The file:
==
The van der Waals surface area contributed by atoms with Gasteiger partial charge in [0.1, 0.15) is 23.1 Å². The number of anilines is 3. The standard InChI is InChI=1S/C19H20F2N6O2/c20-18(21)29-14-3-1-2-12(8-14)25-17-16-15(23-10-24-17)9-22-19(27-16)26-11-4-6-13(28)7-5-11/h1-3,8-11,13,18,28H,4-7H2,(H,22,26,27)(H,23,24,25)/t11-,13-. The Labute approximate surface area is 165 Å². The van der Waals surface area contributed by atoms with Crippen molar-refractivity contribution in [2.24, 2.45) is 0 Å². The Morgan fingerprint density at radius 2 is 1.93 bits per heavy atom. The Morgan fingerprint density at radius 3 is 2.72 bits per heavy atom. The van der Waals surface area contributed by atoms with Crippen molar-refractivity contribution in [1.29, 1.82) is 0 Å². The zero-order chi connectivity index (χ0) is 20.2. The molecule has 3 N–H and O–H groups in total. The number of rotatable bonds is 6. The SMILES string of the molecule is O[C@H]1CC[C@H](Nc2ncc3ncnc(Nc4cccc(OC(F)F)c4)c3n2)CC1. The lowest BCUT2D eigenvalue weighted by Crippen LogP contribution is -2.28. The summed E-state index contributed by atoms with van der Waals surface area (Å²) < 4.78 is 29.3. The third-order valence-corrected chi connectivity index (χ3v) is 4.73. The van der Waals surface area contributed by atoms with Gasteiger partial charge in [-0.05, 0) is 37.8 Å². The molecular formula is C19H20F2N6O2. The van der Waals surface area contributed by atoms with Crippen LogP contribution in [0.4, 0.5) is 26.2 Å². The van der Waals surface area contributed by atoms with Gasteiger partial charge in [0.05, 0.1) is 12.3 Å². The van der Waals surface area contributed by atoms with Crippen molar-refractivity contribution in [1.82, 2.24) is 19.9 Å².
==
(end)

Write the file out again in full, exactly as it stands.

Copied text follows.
The van der Waals surface area contributed by atoms with Gasteiger partial charge in [0.1, 0.15) is 23.1 Å². The number of anilines is 3. The standard InChI is InChI=1S/C19H20F2N6O2/c20-18(21)29-14-3-1-2-12(8-14)25-17-16-15(23-10-24-17)9-22-19(27-16)26-11-4-6-13(28)7-5-11/h1-3,8-11,13,18,28H,4-7H2,(H,22,26,27)(H,23,24,25)/t11-,13-. The Labute approximate surface area is 165 Å². The van der Waals surface area contributed by atoms with Crippen molar-refractivity contribution in [2.24, 2.45) is 0 Å². The Morgan fingerprint density at radius 2 is 1.93 bits per heavy atom. The Morgan fingerprint density at radius 3 is 2.72 bits per heavy atom. The van der Waals surface area contributed by atoms with Crippen molar-refractivity contribution in [1.29, 1.82) is 0 Å². The zero-order chi connectivity index (χ0) is 20.2. The molecule has 3 N–H and O–H groups in total. The number of rotatable bonds is 6. The SMILES string of the molecule is O[C@H]1CC[C@H](Nc2ncc3ncnc(Nc4cccc(OC(F)F)c4)c3n2)CC1. The lowest BCUT2D eigenvalue weighted by Crippen LogP contribution is -2.28. The summed E-state index contributed by atoms with van der Waals surface area (Å²) < 4.78 is 29.3. The third-order valence-corrected chi connectivity index (χ3v) is 4.73. The van der Waals surface area contributed by atoms with Gasteiger partial charge in [-0.05, 0) is 37.8 Å². The molecular formula is C19H20F2N6O2. The van der Waals surface area contributed by atoms with Crippen LogP contribution in [0.4, 0.5) is 26.2 Å². The van der Waals surface area contributed by atoms with Gasteiger partial charge in [0.05, 0.1) is 12.3 Å². The van der Waals surface area contributed by atoms with Crippen molar-refractivity contribution in [1.82, 2.24) is 19.9 Å².